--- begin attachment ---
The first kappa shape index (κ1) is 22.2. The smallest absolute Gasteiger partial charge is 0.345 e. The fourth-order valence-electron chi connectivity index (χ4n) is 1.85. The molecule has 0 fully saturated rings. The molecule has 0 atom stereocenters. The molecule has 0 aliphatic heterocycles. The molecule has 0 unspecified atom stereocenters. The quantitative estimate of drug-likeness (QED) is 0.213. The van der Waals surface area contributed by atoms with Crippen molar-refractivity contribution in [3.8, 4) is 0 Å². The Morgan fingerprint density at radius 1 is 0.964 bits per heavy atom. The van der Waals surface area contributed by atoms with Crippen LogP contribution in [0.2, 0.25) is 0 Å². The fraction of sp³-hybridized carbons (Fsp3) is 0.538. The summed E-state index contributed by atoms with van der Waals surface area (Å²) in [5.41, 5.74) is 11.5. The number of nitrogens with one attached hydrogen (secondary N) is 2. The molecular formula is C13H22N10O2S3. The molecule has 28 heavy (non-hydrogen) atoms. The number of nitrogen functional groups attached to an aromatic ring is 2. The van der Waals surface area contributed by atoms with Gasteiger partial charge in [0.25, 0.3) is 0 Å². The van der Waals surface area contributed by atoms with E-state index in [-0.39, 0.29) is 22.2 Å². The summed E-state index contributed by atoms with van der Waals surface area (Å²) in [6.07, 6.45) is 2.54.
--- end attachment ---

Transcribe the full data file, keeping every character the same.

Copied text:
The first kappa shape index (κ1) is 22.2. The smallest absolute Gasteiger partial charge is 0.345 e. The fourth-order valence-electron chi connectivity index (χ4n) is 1.85. The molecule has 0 fully saturated rings. The molecule has 0 atom stereocenters. The molecule has 0 aliphatic heterocycles. The molecule has 0 unspecified atom stereocenters. The quantitative estimate of drug-likeness (QED) is 0.213. The van der Waals surface area contributed by atoms with Crippen molar-refractivity contribution in [3.8, 4) is 0 Å². The Morgan fingerprint density at radius 1 is 0.964 bits per heavy atom. The van der Waals surface area contributed by atoms with Crippen LogP contribution in [0.2, 0.25) is 0 Å². The fraction of sp³-hybridized carbons (Fsp3) is 0.538. The summed E-state index contributed by atoms with van der Waals surface area (Å²) in [5.41, 5.74) is 11.5. The number of nitrogens with one attached hydrogen (secondary N) is 2. The molecular formula is C13H22N10O2S3. The molecule has 28 heavy (non-hydrogen) atoms. The number of nitrogen functional groups attached to an aromatic ring is 2. The van der Waals surface area contributed by atoms with Gasteiger partial charge in [0.25, 0.3) is 0 Å². The van der Waals surface area contributed by atoms with E-state index in [-0.39, 0.29) is 22.2 Å². The summed E-state index contributed by atoms with van der Waals surface area (Å²) in [6.07, 6.45) is 2.54.